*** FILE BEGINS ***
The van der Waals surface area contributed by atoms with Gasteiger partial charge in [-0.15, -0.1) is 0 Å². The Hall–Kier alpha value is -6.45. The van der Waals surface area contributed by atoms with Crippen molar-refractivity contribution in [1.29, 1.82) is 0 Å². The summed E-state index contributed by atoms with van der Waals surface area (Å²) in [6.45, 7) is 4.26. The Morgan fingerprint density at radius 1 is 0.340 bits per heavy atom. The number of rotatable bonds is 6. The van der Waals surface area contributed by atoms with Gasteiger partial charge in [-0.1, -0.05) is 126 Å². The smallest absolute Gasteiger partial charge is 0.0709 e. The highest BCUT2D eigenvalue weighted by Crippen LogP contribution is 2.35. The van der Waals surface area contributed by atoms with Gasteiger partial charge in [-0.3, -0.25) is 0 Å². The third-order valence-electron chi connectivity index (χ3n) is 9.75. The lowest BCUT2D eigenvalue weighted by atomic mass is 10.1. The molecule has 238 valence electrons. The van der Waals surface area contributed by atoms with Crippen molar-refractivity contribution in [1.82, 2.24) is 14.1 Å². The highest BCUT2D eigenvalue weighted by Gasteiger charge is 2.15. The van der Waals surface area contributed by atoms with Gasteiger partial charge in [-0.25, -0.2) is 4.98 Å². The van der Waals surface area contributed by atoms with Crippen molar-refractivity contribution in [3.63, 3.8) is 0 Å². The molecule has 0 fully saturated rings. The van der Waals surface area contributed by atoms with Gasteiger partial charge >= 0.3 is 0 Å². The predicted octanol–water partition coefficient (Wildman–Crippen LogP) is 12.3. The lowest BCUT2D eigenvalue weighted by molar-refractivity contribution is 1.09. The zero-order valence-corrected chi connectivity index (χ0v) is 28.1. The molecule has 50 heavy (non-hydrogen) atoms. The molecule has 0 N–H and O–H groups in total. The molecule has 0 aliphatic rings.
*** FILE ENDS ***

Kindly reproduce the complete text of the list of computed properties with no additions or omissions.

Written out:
The van der Waals surface area contributed by atoms with Gasteiger partial charge in [-0.15, -0.1) is 0 Å². The Hall–Kier alpha value is -6.45. The van der Waals surface area contributed by atoms with Crippen molar-refractivity contribution in [1.29, 1.82) is 0 Å². The summed E-state index contributed by atoms with van der Waals surface area (Å²) in [6.45, 7) is 4.26. The Morgan fingerprint density at radius 1 is 0.340 bits per heavy atom. The number of rotatable bonds is 6. The van der Waals surface area contributed by atoms with Gasteiger partial charge in [-0.1, -0.05) is 126 Å². The smallest absolute Gasteiger partial charge is 0.0709 e. The highest BCUT2D eigenvalue weighted by Crippen LogP contribution is 2.35. The van der Waals surface area contributed by atoms with Gasteiger partial charge in [-0.3, -0.25) is 0 Å². The third-order valence-electron chi connectivity index (χ3n) is 9.75. The lowest BCUT2D eigenvalue weighted by atomic mass is 10.1. The molecule has 238 valence electrons. The van der Waals surface area contributed by atoms with Crippen molar-refractivity contribution in [1.82, 2.24) is 14.1 Å². The highest BCUT2D eigenvalue weighted by Gasteiger charge is 2.15. The van der Waals surface area contributed by atoms with Gasteiger partial charge in [-0.25, -0.2) is 4.98 Å². The van der Waals surface area contributed by atoms with Crippen molar-refractivity contribution in [3.63, 3.8) is 0 Å². The molecule has 0 fully saturated rings. The van der Waals surface area contributed by atoms with Gasteiger partial charge >= 0.3 is 0 Å². The predicted octanol–water partition coefficient (Wildman–Crippen LogP) is 12.3. The lowest BCUT2D eigenvalue weighted by molar-refractivity contribution is 1.09. The zero-order valence-corrected chi connectivity index (χ0v) is 28.1. The molecule has 50 heavy (non-hydrogen) atoms. The molecule has 0 N–H and O–H groups in total. The molecule has 0 aliphatic rings.